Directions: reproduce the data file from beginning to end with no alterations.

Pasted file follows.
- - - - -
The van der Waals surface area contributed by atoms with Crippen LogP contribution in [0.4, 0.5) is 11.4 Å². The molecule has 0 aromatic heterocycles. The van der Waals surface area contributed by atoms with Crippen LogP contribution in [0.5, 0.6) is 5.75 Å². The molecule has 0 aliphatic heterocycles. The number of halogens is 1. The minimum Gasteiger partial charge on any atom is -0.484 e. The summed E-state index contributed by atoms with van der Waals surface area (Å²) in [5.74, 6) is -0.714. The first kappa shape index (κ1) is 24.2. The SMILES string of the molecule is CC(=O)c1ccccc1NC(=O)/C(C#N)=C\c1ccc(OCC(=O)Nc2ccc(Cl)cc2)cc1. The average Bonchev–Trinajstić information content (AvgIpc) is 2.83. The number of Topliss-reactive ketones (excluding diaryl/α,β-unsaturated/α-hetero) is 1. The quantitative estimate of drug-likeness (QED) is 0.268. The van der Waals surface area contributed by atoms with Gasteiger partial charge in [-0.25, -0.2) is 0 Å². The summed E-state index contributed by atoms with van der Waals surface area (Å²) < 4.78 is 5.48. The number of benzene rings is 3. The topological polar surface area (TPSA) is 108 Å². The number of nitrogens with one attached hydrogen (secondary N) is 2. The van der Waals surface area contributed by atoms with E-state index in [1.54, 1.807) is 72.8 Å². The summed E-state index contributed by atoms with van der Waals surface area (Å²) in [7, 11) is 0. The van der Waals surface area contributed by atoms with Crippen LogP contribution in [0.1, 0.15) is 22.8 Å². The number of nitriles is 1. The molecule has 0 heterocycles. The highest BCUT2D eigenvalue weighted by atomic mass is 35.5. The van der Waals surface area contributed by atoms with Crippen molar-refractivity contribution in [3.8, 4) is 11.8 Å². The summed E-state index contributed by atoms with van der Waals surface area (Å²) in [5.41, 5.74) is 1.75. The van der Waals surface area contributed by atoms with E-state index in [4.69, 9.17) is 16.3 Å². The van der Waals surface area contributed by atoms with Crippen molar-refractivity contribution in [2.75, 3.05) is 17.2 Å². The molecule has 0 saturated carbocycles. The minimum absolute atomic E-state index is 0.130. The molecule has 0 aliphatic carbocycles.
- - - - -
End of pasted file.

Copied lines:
The van der Waals surface area contributed by atoms with Crippen LogP contribution in [0.4, 0.5) is 11.4 Å². The molecule has 0 aromatic heterocycles. The van der Waals surface area contributed by atoms with Crippen LogP contribution in [0.5, 0.6) is 5.75 Å². The molecule has 0 aliphatic heterocycles. The number of halogens is 1. The minimum Gasteiger partial charge on any atom is -0.484 e. The summed E-state index contributed by atoms with van der Waals surface area (Å²) in [5.74, 6) is -0.714. The first kappa shape index (κ1) is 24.2. The SMILES string of the molecule is CC(=O)c1ccccc1NC(=O)/C(C#N)=C\c1ccc(OCC(=O)Nc2ccc(Cl)cc2)cc1. The average Bonchev–Trinajstić information content (AvgIpc) is 2.83. The number of Topliss-reactive ketones (excluding diaryl/α,β-unsaturated/α-hetero) is 1. The quantitative estimate of drug-likeness (QED) is 0.268. The van der Waals surface area contributed by atoms with Gasteiger partial charge in [-0.25, -0.2) is 0 Å². The summed E-state index contributed by atoms with van der Waals surface area (Å²) < 4.78 is 5.48. The number of benzene rings is 3. The topological polar surface area (TPSA) is 108 Å². The number of nitrogens with one attached hydrogen (secondary N) is 2. The van der Waals surface area contributed by atoms with E-state index in [1.54, 1.807) is 72.8 Å². The summed E-state index contributed by atoms with van der Waals surface area (Å²) in [7, 11) is 0. The van der Waals surface area contributed by atoms with Crippen LogP contribution in [0.1, 0.15) is 22.8 Å². The number of nitriles is 1. The molecule has 0 heterocycles. The highest BCUT2D eigenvalue weighted by atomic mass is 35.5. The van der Waals surface area contributed by atoms with Crippen molar-refractivity contribution in [3.8, 4) is 11.8 Å². The summed E-state index contributed by atoms with van der Waals surface area (Å²) in [5.41, 5.74) is 1.75. The van der Waals surface area contributed by atoms with E-state index in [4.69, 9.17) is 16.3 Å². The van der Waals surface area contributed by atoms with Crippen molar-refractivity contribution in [2.75, 3.05) is 17.2 Å². The molecule has 0 saturated carbocycles. The minimum absolute atomic E-state index is 0.130. The molecule has 0 aliphatic carbocycles.